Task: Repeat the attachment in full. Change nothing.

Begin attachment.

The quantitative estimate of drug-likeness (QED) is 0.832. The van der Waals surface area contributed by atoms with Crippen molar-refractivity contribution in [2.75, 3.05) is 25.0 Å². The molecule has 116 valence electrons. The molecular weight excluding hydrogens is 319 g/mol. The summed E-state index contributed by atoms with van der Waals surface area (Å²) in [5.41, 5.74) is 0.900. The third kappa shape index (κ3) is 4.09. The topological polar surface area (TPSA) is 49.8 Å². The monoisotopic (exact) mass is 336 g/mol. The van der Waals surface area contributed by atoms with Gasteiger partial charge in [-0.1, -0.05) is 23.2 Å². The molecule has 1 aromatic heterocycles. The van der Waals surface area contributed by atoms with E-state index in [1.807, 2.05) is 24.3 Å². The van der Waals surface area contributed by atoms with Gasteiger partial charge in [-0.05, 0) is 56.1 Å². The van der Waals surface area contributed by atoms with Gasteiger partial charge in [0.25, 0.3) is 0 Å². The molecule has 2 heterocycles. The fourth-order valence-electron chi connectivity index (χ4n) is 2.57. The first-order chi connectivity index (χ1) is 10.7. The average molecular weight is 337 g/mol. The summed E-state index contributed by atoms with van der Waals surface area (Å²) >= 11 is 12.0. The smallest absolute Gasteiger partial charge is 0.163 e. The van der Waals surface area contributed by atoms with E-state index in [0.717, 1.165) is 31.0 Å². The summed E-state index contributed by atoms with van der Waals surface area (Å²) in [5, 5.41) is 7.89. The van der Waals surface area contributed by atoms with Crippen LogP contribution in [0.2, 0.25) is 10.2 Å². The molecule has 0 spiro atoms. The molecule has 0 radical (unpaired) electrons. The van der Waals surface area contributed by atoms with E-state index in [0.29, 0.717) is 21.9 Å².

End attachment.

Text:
The quantitative estimate of drug-likeness (QED) is 0.832. The van der Waals surface area contributed by atoms with Crippen molar-refractivity contribution in [2.75, 3.05) is 25.0 Å². The molecule has 116 valence electrons. The molecular weight excluding hydrogens is 319 g/mol. The summed E-state index contributed by atoms with van der Waals surface area (Å²) in [5.41, 5.74) is 0.900. The third kappa shape index (κ3) is 4.09. The topological polar surface area (TPSA) is 49.8 Å². The monoisotopic (exact) mass is 336 g/mol. The van der Waals surface area contributed by atoms with Gasteiger partial charge in [-0.1, -0.05) is 23.2 Å². The molecule has 1 aromatic heterocycles. The van der Waals surface area contributed by atoms with E-state index in [1.807, 2.05) is 24.3 Å². The van der Waals surface area contributed by atoms with Gasteiger partial charge in [-0.05, 0) is 56.1 Å². The van der Waals surface area contributed by atoms with Gasteiger partial charge in [0.25, 0.3) is 0 Å². The molecule has 2 heterocycles. The fourth-order valence-electron chi connectivity index (χ4n) is 2.57. The first-order chi connectivity index (χ1) is 10.7. The average molecular weight is 337 g/mol. The summed E-state index contributed by atoms with van der Waals surface area (Å²) >= 11 is 12.0. The smallest absolute Gasteiger partial charge is 0.163 e. The van der Waals surface area contributed by atoms with E-state index in [0.717, 1.165) is 31.0 Å². The summed E-state index contributed by atoms with van der Waals surface area (Å²) in [5, 5.41) is 7.89. The van der Waals surface area contributed by atoms with Crippen LogP contribution in [0.2, 0.25) is 10.2 Å². The molecule has 0 spiro atoms. The molecule has 0 radical (unpaired) electrons. The van der Waals surface area contributed by atoms with E-state index in [0.29, 0.717) is 21.9 Å².